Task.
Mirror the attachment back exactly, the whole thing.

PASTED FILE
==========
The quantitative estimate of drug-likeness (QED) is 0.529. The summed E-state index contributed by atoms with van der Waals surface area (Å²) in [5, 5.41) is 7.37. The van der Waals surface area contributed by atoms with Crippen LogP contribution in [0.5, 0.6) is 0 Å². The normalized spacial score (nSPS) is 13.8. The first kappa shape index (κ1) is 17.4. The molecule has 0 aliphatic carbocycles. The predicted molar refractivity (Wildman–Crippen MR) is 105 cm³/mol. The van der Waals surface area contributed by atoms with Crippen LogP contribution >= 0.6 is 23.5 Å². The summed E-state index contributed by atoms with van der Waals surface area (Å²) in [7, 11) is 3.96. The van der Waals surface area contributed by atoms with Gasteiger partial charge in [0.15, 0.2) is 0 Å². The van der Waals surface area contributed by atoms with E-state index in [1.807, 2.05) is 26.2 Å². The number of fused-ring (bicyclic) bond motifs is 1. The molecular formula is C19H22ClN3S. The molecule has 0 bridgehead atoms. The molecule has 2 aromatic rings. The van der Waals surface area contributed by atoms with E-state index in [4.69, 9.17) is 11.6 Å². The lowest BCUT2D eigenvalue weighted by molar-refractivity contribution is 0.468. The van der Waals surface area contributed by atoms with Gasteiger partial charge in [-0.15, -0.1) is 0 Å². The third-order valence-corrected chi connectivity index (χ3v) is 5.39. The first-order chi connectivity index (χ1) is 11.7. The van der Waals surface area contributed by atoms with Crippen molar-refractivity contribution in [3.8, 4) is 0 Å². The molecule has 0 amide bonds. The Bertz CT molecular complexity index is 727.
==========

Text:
The quantitative estimate of drug-likeness (QED) is 0.529. The summed E-state index contributed by atoms with van der Waals surface area (Å²) in [5, 5.41) is 7.37. The van der Waals surface area contributed by atoms with Crippen LogP contribution in [0.5, 0.6) is 0 Å². The normalized spacial score (nSPS) is 13.8. The first kappa shape index (κ1) is 17.4. The molecule has 0 aliphatic carbocycles. The predicted molar refractivity (Wildman–Crippen MR) is 105 cm³/mol. The van der Waals surface area contributed by atoms with Crippen LogP contribution >= 0.6 is 23.5 Å². The summed E-state index contributed by atoms with van der Waals surface area (Å²) in [7, 11) is 3.96. The van der Waals surface area contributed by atoms with Gasteiger partial charge in [0.15, 0.2) is 0 Å². The van der Waals surface area contributed by atoms with E-state index in [1.807, 2.05) is 26.2 Å². The number of fused-ring (bicyclic) bond motifs is 1. The molecular formula is C19H22ClN3S. The molecule has 0 bridgehead atoms. The molecule has 2 aromatic rings. The van der Waals surface area contributed by atoms with E-state index in [4.69, 9.17) is 11.6 Å². The lowest BCUT2D eigenvalue weighted by molar-refractivity contribution is 0.468. The van der Waals surface area contributed by atoms with Gasteiger partial charge in [-0.15, -0.1) is 0 Å². The third-order valence-corrected chi connectivity index (χ3v) is 5.39. The first-order chi connectivity index (χ1) is 11.7. The van der Waals surface area contributed by atoms with Crippen molar-refractivity contribution in [3.8, 4) is 0 Å². The molecule has 0 amide bonds. The Bertz CT molecular complexity index is 727.